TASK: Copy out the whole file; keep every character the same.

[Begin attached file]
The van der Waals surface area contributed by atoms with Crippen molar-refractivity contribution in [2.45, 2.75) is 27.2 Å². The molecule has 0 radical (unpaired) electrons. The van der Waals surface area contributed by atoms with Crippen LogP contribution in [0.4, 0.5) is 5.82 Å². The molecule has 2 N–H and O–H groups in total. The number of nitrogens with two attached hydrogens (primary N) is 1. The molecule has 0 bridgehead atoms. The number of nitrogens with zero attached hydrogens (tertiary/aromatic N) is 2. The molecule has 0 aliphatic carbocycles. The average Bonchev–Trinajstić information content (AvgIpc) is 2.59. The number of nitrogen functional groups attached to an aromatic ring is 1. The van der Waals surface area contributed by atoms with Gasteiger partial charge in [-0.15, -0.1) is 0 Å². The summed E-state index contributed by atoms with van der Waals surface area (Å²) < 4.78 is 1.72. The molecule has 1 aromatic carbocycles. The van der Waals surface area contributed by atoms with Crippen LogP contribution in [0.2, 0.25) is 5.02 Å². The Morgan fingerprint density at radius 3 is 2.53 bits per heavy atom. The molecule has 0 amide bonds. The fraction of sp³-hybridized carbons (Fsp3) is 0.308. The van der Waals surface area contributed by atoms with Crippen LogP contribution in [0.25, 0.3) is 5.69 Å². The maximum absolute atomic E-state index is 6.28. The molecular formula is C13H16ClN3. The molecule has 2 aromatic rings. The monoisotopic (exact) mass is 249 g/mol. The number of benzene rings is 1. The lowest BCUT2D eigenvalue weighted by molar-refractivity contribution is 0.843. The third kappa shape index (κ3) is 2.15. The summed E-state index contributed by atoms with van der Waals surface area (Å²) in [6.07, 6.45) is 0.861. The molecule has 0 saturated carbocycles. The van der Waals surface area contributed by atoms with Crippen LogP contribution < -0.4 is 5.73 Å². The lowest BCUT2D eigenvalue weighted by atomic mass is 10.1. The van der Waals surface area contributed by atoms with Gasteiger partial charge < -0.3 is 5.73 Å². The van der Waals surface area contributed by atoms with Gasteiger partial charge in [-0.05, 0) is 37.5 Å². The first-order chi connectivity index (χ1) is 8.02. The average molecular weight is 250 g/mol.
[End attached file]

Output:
The van der Waals surface area contributed by atoms with Crippen molar-refractivity contribution in [2.45, 2.75) is 27.2 Å². The molecule has 0 radical (unpaired) electrons. The van der Waals surface area contributed by atoms with Crippen LogP contribution in [0.4, 0.5) is 5.82 Å². The molecule has 2 N–H and O–H groups in total. The number of nitrogens with two attached hydrogens (primary N) is 1. The molecule has 0 bridgehead atoms. The number of nitrogens with zero attached hydrogens (tertiary/aromatic N) is 2. The molecule has 0 aliphatic carbocycles. The average Bonchev–Trinajstić information content (AvgIpc) is 2.59. The number of nitrogen functional groups attached to an aromatic ring is 1. The van der Waals surface area contributed by atoms with Gasteiger partial charge in [-0.15, -0.1) is 0 Å². The summed E-state index contributed by atoms with van der Waals surface area (Å²) < 4.78 is 1.72. The molecule has 1 aromatic carbocycles. The van der Waals surface area contributed by atoms with Crippen LogP contribution in [0.2, 0.25) is 5.02 Å². The Morgan fingerprint density at radius 3 is 2.53 bits per heavy atom. The molecule has 0 amide bonds. The fraction of sp³-hybridized carbons (Fsp3) is 0.308. The van der Waals surface area contributed by atoms with Crippen LogP contribution in [0.25, 0.3) is 5.69 Å². The maximum absolute atomic E-state index is 6.28. The molecular formula is C13H16ClN3. The molecule has 2 aromatic rings. The monoisotopic (exact) mass is 249 g/mol. The number of benzene rings is 1. The lowest BCUT2D eigenvalue weighted by molar-refractivity contribution is 0.843. The third kappa shape index (κ3) is 2.15. The summed E-state index contributed by atoms with van der Waals surface area (Å²) in [6.07, 6.45) is 0.861. The molecule has 0 saturated carbocycles. The van der Waals surface area contributed by atoms with Crippen LogP contribution < -0.4 is 5.73 Å². The lowest BCUT2D eigenvalue weighted by atomic mass is 10.1. The van der Waals surface area contributed by atoms with Gasteiger partial charge < -0.3 is 5.73 Å². The van der Waals surface area contributed by atoms with Gasteiger partial charge in [-0.05, 0) is 37.5 Å². The first-order chi connectivity index (χ1) is 8.02. The average molecular weight is 250 g/mol.